Alan Taylor, 2013, USA
Exposition: it’s hard to get to everything or to care much when everything is stodgy with legend and jargon. Chris Helmsworth is Thor: his sex appeal will be used for humorous asides. He battles an undefeatable evil for Asgard, or something. Dark elves are involved apparently. Special effects: of course we have games that match this now and for the most part relies upon sensory overload. The women – Natlie Portman, Kat Dennings, Rene Russo – will be feisty females for a little balance to all the machismo. There’s a decent attack on Asgard and a lot of fun with portals where things disappear in one end and come out in other places unexpectedly; this also includes grenades that act like mini-black holes. This might be the best detail. The cast try to be playful but there isn’t much to play with – it relies on Tom Hiddleston as Loki to deliver much of this. Then it all ends up inter-dimensionally in Greenwich, which is fairly novel.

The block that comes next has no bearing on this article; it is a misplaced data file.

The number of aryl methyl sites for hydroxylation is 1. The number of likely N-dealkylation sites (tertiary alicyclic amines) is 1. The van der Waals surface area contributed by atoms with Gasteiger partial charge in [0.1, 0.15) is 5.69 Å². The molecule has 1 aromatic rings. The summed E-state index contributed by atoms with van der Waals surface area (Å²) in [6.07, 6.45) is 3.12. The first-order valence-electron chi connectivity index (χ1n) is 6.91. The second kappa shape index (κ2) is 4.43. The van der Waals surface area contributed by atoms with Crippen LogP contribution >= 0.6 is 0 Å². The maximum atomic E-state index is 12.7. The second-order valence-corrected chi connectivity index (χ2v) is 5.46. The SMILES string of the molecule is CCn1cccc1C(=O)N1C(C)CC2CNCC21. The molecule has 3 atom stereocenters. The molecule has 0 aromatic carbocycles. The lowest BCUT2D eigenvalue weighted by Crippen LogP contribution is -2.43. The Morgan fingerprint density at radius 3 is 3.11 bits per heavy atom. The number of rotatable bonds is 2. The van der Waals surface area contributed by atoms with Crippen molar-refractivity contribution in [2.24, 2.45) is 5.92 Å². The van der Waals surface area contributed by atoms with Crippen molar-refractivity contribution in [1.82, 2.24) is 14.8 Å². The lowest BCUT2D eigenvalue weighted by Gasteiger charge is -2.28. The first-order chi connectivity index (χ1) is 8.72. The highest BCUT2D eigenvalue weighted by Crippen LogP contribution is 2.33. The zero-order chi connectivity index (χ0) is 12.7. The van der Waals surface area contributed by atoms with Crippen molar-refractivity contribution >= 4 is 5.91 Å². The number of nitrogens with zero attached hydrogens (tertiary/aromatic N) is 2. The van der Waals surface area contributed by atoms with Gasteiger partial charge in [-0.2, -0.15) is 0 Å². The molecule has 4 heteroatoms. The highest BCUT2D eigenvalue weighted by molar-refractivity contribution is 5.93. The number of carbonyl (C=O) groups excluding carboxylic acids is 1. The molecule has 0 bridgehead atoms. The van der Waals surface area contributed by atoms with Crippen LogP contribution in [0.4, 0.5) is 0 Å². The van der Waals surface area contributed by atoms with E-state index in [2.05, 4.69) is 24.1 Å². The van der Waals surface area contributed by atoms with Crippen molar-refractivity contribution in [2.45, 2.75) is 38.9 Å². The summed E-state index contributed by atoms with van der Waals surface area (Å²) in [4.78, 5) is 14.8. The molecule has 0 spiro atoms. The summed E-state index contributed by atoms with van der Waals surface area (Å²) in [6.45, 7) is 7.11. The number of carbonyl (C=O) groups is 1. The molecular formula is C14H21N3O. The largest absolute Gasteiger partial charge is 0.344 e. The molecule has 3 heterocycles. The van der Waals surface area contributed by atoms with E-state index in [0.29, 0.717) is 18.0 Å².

I receive a lot of bewildered looks from friends that I would still vouch for super-hero films: yes, I know that much of it is soulless and rote, and hardly any of it rises above a rating of “fair” but I can still find enjoyable nuance in ‘Wonder Woman’, despite its rigorous formula, and hey, I was even misguidedly if disinterestedly defending ‘Batman vs Superman’ for a while. Put it down to my penchant for always trying to see the good. And besides ‘Spider-man Homecoming’ is thoroughly enjoyable. But ‘Thor: The Dark World’ is so formulaic without any real nuance that it’s hard to get excited about any of it. The mash-up of fantasy and science-fiction surrounding Asgard is interesting enough but when the special-effects have such a familiar and pretty tedious framework it’s hard to be impressed. All the Godly bombast can’t disguise general dullness.